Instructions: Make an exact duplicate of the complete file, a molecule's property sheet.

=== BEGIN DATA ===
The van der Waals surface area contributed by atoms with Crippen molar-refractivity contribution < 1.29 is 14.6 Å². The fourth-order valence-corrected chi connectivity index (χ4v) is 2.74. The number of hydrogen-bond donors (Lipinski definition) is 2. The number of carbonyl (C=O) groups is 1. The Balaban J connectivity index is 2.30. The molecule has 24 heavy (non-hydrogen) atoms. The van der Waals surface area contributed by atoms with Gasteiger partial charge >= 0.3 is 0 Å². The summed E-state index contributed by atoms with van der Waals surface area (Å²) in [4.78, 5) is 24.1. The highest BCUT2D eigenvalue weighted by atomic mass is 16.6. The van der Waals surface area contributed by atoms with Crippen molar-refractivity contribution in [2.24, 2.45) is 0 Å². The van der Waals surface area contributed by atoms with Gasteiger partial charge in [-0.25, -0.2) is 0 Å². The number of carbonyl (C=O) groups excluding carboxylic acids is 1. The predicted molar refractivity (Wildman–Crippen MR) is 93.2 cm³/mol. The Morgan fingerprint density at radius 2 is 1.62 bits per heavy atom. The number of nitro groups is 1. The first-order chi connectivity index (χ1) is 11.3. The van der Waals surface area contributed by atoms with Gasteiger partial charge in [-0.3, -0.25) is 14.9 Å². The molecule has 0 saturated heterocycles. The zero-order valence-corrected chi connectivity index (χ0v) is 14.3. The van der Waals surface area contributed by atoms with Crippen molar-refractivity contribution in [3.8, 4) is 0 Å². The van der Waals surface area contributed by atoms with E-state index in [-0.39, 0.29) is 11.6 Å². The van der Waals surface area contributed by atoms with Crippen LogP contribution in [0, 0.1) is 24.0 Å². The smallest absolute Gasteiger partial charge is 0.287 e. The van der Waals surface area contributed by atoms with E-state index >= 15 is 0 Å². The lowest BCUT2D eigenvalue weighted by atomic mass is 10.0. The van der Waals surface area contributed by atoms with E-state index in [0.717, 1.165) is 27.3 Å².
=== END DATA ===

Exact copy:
The van der Waals surface area contributed by atoms with Crippen molar-refractivity contribution < 1.29 is 14.6 Å². The fourth-order valence-corrected chi connectivity index (χ4v) is 2.74. The number of hydrogen-bond donors (Lipinski definition) is 2. The number of carbonyl (C=O) groups is 1. The Balaban J connectivity index is 2.30. The molecule has 24 heavy (non-hydrogen) atoms. The van der Waals surface area contributed by atoms with Gasteiger partial charge >= 0.3 is 0 Å². The summed E-state index contributed by atoms with van der Waals surface area (Å²) in [4.78, 5) is 24.1. The highest BCUT2D eigenvalue weighted by atomic mass is 16.6. The van der Waals surface area contributed by atoms with Crippen molar-refractivity contribution in [2.24, 2.45) is 0 Å². The van der Waals surface area contributed by atoms with Gasteiger partial charge in [-0.25, -0.2) is 0 Å². The number of carbonyl (C=O) groups excluding carboxylic acids is 1. The predicted molar refractivity (Wildman–Crippen MR) is 93.2 cm³/mol. The Morgan fingerprint density at radius 2 is 1.62 bits per heavy atom. The number of nitro groups is 1. The first-order chi connectivity index (χ1) is 11.3. The van der Waals surface area contributed by atoms with Gasteiger partial charge in [-0.3, -0.25) is 14.9 Å². The molecule has 0 saturated heterocycles. The zero-order valence-corrected chi connectivity index (χ0v) is 14.3. The van der Waals surface area contributed by atoms with Crippen molar-refractivity contribution in [3.8, 4) is 0 Å². The van der Waals surface area contributed by atoms with E-state index in [-0.39, 0.29) is 11.6 Å². The van der Waals surface area contributed by atoms with Crippen LogP contribution in [0, 0.1) is 24.0 Å². The smallest absolute Gasteiger partial charge is 0.287 e. The van der Waals surface area contributed by atoms with E-state index >= 15 is 0 Å². The lowest BCUT2D eigenvalue weighted by atomic mass is 10.0. The van der Waals surface area contributed by atoms with E-state index in [0.717, 1.165) is 27.3 Å².